Although second language (L2) teacher cognition has been a sustained area of research in the field of L2 teacher education for the last three decades, designing an appropriate methodology to investigate teacher cognition is still a key challenge due to the unobservable nature of cognition. Teacher cognition is defined as “what teachers know, believe, and think” (Borg, 2003, p. 81). This article seeks to enable researchers who are interested in exploring L2 teacher cognition to design qualitative multiple case study research and to use constructivist grounded theory to data analysis to build theoretical models that capture L2 teachers’ cognitions. I discuss the rationale for the proposed design and outline the processes of data collection, three stages of data analysis, and the processes of constructivist grounded theory conceptualization. I provide examples and draw on my own experience of investigating and mapping out some of the intricate connections between the cognitions and the classroom practices of twelve English as a foreign language (EFL) writing teachers, on the one hand, and consider how their cognitions and pedagogical practices interplay with the ecological contexts where they teach, on the other hand. I highlight the flexibility of the proposed design to enable researchers to build models that effectively capture language teacher cognition and explain their pedagogical practices. In doing so, this article also provides a valuable contribution to the discussion of the research methods which have been used to examine L2 teacher cognition.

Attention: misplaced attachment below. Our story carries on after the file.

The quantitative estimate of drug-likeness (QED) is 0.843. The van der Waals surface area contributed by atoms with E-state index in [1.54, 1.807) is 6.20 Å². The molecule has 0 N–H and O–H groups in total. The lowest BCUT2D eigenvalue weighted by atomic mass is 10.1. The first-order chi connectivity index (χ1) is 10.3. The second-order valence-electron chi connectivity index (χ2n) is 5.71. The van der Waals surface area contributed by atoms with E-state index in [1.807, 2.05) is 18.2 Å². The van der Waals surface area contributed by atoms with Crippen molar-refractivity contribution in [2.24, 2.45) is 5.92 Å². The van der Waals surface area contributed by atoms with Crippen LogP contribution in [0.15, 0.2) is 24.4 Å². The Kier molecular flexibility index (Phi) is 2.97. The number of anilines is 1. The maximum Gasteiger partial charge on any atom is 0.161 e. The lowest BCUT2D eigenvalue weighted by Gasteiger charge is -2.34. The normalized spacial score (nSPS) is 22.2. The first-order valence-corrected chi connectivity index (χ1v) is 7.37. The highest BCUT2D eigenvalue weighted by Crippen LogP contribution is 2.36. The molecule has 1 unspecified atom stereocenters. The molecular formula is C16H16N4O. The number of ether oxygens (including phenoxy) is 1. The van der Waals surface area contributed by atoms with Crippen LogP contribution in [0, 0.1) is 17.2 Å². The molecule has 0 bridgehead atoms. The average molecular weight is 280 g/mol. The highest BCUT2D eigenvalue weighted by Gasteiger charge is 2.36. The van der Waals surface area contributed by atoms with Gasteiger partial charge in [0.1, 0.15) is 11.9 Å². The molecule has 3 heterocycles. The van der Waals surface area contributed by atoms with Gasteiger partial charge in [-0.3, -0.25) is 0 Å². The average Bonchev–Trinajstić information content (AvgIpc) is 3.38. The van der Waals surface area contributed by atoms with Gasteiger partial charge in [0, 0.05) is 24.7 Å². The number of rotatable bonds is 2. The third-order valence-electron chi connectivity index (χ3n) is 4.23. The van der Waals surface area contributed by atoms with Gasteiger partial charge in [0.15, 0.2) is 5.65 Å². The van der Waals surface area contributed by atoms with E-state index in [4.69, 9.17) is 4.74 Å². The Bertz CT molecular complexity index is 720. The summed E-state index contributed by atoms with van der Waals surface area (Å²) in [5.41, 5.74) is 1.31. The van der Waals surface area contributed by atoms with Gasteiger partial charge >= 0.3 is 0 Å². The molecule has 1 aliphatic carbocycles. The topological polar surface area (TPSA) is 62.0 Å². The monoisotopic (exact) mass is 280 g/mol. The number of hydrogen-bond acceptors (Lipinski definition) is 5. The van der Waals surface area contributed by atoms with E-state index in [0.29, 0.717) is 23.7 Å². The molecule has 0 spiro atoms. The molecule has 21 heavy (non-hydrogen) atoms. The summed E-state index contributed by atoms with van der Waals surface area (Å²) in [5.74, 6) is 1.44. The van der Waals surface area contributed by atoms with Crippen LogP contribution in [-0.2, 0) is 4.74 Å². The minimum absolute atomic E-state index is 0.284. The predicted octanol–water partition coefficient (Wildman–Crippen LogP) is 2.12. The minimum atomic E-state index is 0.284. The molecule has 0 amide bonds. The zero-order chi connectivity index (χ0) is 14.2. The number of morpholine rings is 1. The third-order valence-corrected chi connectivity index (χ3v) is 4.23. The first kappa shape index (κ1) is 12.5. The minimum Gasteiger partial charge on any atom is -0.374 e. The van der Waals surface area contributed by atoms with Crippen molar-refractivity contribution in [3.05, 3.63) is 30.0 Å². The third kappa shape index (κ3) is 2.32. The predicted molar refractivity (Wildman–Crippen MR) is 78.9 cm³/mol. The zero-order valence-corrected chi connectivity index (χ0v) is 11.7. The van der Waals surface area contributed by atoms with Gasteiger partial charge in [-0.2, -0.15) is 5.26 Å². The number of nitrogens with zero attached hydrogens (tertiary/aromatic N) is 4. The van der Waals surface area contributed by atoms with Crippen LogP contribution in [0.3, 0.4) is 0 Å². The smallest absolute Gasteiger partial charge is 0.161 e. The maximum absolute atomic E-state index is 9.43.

Language Teacher Cognition, Qualitative Methods, Multiple-Case Study, Constructivist Grounded Theory, L2 Writing Instruction

Author Bio(s)

Eman Alzaanin is an assistant professor of Applied Linguistics at the Faculty of Languages and Translation at King Khalid University. I have developed a keen interest in constructivist grounded theory methodology, language teacher cognition, and second language writing instruction. Correspondence regarding this article can be addressed directly to: eman.alzaanin@outlook.com.

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